Kangaroo Island

Wild coastline near Admiral's Arch, Flinders Chase National Park

At long last we visited Kangaroo Island (KI).  In short, we absolutely loved it.  Forget what you might have heard about the expensive ferry ride to the island (which is reputedly the most expensive ferry ride per kilometre in the world) and cost of travelling around and staying on the island (which isn’t so bad), it is well worth all the effort and expense.  Our only complaint was that we weren’t there for long enough.  We stayed just over a week, giving us enough time to sample most of what the island has to offer, but leaving us wanting more and vowing to return.

We were blessed with near perfect weather during our stay, allowing us to fully appreciate the beauty of the Kangaroo Island coastline, from the wild south which bears the brunt of the Southern Ocean, to the more sheltered and serene north.


Adelaide and the Fleurieu Peninsula

Plenty of attitude, Fairy Penguins at the Granite Island Penguin Centre

We had recently visited South Australia’s Eyre and Yorke Peninsulas, so it seemed only fair to visit the Fleurieu Peninsula next, to complete the set.  To be honest, we had several other reasons to visit as well; we were getting some maintenance done on our camper trailer with its manufacturer in Adelaide, we couldn’t resist another visit to the McLaren Vale region and its wineries, and we were heading towards Kangaroo Island, and the mainland ferry terminal is at Cape Jervis on the south western tip of the Fleurieu.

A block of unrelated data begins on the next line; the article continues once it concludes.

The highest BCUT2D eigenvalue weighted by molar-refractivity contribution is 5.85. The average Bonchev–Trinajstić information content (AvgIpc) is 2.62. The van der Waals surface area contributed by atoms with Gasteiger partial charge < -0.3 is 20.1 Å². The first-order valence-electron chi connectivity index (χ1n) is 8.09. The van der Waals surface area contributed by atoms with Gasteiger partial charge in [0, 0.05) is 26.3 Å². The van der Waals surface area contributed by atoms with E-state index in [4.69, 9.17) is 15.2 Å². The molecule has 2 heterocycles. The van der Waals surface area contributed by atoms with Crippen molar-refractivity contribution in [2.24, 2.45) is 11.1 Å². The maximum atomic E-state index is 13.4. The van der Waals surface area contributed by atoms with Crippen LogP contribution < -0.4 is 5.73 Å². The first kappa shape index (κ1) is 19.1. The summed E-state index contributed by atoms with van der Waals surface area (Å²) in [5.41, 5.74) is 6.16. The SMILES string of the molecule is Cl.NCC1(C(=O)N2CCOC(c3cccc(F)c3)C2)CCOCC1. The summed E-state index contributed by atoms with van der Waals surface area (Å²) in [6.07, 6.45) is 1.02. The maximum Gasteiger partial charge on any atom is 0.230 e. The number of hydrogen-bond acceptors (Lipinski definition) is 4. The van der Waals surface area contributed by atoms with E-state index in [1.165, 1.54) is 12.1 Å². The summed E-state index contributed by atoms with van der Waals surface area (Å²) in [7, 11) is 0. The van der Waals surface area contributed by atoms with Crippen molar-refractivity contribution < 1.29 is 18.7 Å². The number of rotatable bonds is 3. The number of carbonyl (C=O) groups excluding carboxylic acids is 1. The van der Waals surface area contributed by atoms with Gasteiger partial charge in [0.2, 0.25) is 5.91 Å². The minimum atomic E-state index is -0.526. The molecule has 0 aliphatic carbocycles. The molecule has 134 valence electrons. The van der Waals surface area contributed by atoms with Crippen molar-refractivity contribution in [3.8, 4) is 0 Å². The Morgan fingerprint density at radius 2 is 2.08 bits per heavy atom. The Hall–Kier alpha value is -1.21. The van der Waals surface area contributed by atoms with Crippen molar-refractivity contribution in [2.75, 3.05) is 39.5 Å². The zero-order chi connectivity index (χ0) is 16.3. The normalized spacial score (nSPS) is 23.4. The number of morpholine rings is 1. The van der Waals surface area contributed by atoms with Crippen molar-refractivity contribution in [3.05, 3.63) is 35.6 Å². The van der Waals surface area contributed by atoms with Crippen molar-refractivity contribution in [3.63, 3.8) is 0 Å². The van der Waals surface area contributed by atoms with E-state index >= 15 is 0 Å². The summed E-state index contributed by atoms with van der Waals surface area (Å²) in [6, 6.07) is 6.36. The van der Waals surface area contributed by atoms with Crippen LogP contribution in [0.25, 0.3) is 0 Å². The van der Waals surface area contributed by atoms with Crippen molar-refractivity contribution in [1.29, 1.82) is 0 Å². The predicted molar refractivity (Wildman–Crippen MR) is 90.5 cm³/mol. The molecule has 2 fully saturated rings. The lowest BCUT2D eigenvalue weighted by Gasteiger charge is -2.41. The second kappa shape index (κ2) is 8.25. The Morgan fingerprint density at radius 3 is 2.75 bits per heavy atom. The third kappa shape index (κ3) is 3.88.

Innes National Park – stunning coastal scenery on South Australia’s Yorke Peninsula

Stunning coastline on Stenhouse Bay lookout walk

We had never previously visited South Australia’s Yorke Peninsula.  We had always driven past the peninsula– heading either north or south, on our way to somewhere else.  This time, we decided to bite the bullet and see what it had to offer.

From Mount Remarkable National Park, we headed south-west, stocking up in Port Pirie before our drive onto the Yorke Peninsula proper.  Our destination was the Innes National Park, at the southern tip of the peninsula.  We knew virtually northing about the park, other than the availability of bush-camping, our preferred accommodation.


The miniature world of Mount Remarkable

Close-up of forest floor